The distant continent of Tian Xia rests on the opposite side of the world from the Inner Sea region, and it shows. From the treacherous jungles of naga-ruled Nagajor to the sorcerous kingdom of Dtang Ma, and from the trackless and unforgiving deserts of Shaguang to the wondrous city of Goka, countless opportunities can be found for any character or adventure in amazingly expansive Tian Xia. While the extensive Dragon Empires Gazetteer unveils dozens of the mystical continent’s secrets, the Dragon Empires Primer provides information pertinent to creating characters for campaigns set in this vast and diverse region. This volume of Pathfinder Player Companion provides players and Game Masters alike with all of the settingspecific traits and trappings they need to customize and play characters in the Dragon Empires.
Inside this Pathfinder Player Companion, you’ll find:
Overviews of all of Tian Xia’s nations, including important details for players to integrate into their characters’ backstories and new character traits for every region to give characters boons that further tie them to their homelands.
Rules for Tian Xia’s five most prominent races: the shapeshifting kitsune, ophidian nagaji, transmigratory samsarans, avian tengus, and shadowy wayangs.
Four new archetypes with distinctly Tian flavors, including the lotus geisha (bard), sword saint (samurai), white-haired witch (witch), and yokai hunter (ranger).
New feats for combative characters that bolster prowess in martial arts and swordplay.
An extensive look at the gods and philosophies of the Dragon Empires, as well as rules for the moon subdomain.
A new bloodline for sorcerers tainted with oni blood, and a new school of magic for wizards who wish to harness the power of the mysterious void.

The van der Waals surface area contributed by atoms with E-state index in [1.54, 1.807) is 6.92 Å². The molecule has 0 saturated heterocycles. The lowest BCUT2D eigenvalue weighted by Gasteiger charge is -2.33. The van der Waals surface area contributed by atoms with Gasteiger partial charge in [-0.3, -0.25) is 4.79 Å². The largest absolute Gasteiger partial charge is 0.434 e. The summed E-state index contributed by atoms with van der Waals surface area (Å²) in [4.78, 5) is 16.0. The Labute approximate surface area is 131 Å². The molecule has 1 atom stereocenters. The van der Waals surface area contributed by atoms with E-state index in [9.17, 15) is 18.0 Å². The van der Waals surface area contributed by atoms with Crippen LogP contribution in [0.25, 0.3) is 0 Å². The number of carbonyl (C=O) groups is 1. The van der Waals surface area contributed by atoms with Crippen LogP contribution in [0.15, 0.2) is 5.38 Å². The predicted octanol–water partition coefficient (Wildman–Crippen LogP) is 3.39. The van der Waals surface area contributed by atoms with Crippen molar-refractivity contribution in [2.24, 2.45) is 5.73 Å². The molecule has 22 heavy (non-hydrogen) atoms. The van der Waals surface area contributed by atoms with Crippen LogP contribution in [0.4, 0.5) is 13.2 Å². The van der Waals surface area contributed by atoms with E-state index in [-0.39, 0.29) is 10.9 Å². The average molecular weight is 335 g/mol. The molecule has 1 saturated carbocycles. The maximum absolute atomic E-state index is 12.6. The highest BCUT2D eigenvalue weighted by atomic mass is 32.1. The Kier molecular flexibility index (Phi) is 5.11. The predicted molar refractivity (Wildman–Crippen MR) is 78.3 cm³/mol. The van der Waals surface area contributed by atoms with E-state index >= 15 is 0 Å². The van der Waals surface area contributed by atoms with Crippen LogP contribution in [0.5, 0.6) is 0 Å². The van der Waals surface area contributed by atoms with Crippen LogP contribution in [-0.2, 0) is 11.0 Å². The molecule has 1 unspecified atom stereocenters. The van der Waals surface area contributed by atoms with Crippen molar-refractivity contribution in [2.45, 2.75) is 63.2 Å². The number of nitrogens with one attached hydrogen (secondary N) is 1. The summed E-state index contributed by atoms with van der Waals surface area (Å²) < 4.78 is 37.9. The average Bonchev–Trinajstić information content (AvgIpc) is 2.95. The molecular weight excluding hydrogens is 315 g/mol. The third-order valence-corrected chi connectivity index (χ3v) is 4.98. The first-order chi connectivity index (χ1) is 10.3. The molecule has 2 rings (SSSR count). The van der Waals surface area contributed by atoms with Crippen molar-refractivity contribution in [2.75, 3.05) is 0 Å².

New rules mechanics for establishing and maintaining one’s honor in the Dragon Empires.
This Pathfinder Player Companion works best with the Pathfinder Roleplaying Game or the 3.5 version of the world’s oldest fantasy roleplaying game, but can be easily incorporated into any fantasy world.
Written by Tim Hitchcock and Colin McComb
Each bimonthly 32-page Pathfinder Companion contains several player-focused articles exploring the volume’s theme as well as short articles with innovative new rules for social, magic, religious, and combat-focused characters, as well as traits to better anchor the player to the campaign.
Dragon Empires Primer presents a broad overview of the setting from a player perspective. As it serves the same basic purpose as the Inner Sea Primer (which provides an overview of the Inner Sea region), it shares the same style of layout and structure as that book, with half-page entries on each of the nations and main regions, along with new races, archetypes and feats, brief descriptions of the setting’s gods, and a system for keeping track of characters’ honour. Each nation’s entry also includes a pair of regional traits for characters from that land. It’s important to point out, however, that people expecting in-depth detail won’t find it here. Half a page is not a lot of space to describe an entire nation with anything more than the broadest strokes. What the book does do is provide an introduction to the setting, one to whet the appetites of players, and it does this very well. It provides just enough information to get players thinking about the types of characters they might like to play in the setting, and sets the stage for later, more in-depth development, provided by either the GM or future supplements.